Principles of Metaanalysis

Published in: Journal of Rheumatology, v. 27, no. 1, 2000, p. 251-253

Posted on on December 31, 1999

by Paul G. Shekelle, Sally C. Morton

Read More

Access further information on this document at

This article was published outside of RAND. The full text of the article can be found at the link above.

Metaanalysis is a relatively new tool to help make evidence based decisions. This technique involves the systematic examination of available evidence on a given clinical topic, and the summary of that evidence using statistical techniques that pool data from multiple studies to yield a single result. The authors briefly discuss the principal steps in a metaanalysis; identifying all the studies; assessing the studies for quality; organizing the studies into subgroups; and summarizing the results.

This report is part of the RAND Corporation External publication series. Many RAND studies are published in peer-reviewed scholarly journals, as chapters in commercial books, or as documents published by other organizations.

Our mission to help improve policy and decisionmaking through research and analysis is enabled through our core values of quality and objectivity and our unwavering commitment to the highest level of integrity and ethical behavior. To help ensure our research and analysis are rigorous, objective, and nonpartisan, we subject our research publications to a robust and exacting quality-assurance process; avoid both the appearance and reality of financial and other conflicts of interest through staff training, project screening, and a policy of mandatory disclosure; and pursue transparency in our research engagements through our commitment to the open publication of our research findings and recommendations, disclosure of the source of funding of published research, and policies to ensure intellectual independence. For more information, visit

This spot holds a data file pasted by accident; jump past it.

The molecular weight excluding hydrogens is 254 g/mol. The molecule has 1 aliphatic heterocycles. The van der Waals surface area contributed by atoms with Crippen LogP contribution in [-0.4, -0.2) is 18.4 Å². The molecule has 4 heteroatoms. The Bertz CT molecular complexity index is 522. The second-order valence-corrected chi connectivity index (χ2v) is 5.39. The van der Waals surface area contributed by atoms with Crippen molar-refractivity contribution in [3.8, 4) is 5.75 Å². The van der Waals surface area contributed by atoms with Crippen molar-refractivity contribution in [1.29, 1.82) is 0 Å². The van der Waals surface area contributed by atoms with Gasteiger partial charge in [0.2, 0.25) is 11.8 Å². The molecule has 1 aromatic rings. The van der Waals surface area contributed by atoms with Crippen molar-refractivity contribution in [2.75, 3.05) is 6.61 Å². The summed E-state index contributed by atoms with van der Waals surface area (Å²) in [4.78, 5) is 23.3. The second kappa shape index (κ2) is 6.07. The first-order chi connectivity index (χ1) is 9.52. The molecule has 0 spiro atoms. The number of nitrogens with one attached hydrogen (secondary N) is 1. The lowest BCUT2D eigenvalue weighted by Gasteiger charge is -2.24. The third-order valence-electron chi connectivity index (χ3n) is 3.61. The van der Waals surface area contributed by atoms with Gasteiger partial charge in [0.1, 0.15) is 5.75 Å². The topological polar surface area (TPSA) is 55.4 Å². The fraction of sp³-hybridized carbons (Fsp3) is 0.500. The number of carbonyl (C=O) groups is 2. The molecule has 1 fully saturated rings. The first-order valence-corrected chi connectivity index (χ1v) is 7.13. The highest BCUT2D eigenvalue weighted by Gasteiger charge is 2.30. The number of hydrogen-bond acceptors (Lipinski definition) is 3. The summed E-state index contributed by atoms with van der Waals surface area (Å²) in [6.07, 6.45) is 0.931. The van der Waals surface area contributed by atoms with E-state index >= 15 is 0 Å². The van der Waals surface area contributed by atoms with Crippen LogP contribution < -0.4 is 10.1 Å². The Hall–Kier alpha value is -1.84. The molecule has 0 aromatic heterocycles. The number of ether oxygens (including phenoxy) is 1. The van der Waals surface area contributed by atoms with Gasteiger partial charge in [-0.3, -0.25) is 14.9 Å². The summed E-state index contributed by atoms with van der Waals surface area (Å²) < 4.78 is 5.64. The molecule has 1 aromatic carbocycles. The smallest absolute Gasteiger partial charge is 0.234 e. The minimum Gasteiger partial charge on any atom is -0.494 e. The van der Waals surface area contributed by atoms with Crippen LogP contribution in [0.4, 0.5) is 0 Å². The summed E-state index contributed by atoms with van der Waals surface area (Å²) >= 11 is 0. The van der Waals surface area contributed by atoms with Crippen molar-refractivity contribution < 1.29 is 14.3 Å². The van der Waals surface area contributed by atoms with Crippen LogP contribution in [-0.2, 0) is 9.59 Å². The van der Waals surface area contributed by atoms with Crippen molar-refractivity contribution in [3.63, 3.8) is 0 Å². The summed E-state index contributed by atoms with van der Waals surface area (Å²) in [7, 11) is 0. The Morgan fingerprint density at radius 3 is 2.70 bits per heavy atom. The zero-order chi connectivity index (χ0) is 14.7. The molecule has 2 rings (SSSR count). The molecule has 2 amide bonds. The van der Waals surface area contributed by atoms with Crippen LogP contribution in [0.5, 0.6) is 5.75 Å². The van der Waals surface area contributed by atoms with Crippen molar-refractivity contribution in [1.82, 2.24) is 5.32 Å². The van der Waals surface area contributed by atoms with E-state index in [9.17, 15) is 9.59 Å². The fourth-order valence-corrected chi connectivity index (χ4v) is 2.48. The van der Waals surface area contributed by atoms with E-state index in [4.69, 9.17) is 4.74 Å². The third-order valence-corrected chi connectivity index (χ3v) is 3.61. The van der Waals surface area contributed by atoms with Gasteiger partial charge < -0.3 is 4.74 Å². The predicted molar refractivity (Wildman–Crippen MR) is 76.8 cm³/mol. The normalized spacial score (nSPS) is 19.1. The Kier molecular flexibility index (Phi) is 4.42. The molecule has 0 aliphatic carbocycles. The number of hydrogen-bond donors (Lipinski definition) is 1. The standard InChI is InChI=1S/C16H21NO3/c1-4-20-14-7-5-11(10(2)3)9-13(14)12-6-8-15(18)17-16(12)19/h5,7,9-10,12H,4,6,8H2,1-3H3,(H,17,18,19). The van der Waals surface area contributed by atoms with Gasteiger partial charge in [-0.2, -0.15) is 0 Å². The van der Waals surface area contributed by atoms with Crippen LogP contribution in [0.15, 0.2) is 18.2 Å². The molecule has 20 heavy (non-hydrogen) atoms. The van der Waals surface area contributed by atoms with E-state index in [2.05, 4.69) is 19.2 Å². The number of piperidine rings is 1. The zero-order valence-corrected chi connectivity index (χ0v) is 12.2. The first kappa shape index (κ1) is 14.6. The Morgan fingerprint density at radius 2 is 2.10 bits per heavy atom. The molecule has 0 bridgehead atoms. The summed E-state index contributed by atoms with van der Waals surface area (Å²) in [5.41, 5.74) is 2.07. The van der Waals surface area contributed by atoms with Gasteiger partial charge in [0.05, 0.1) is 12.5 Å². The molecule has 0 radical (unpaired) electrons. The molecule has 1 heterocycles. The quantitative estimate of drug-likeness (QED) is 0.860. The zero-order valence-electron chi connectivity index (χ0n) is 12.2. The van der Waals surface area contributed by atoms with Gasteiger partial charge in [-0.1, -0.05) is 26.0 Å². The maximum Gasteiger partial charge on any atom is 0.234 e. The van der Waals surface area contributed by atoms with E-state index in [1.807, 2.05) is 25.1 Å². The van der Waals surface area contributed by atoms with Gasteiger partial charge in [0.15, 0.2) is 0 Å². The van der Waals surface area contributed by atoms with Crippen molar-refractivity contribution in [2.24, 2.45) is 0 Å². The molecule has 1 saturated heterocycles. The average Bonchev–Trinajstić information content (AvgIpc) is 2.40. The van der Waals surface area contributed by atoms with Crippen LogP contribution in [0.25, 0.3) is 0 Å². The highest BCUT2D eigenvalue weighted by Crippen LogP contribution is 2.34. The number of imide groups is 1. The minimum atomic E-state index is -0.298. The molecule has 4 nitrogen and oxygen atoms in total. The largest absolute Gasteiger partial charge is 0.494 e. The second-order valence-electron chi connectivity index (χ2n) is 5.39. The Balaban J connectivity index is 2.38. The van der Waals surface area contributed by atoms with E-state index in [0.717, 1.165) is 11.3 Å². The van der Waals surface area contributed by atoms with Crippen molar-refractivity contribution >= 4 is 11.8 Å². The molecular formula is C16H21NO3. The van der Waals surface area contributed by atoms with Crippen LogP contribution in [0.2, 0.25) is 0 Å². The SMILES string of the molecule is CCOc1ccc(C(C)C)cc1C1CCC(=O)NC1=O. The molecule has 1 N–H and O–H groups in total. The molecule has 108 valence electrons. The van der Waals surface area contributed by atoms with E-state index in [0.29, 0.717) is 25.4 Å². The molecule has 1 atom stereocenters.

The RAND Corporation is a nonprofit institution that helps improve policy and decisionmaking through research and analysis. RAND's publications do not necessarily reflect the opinions of its research clients and sponsors.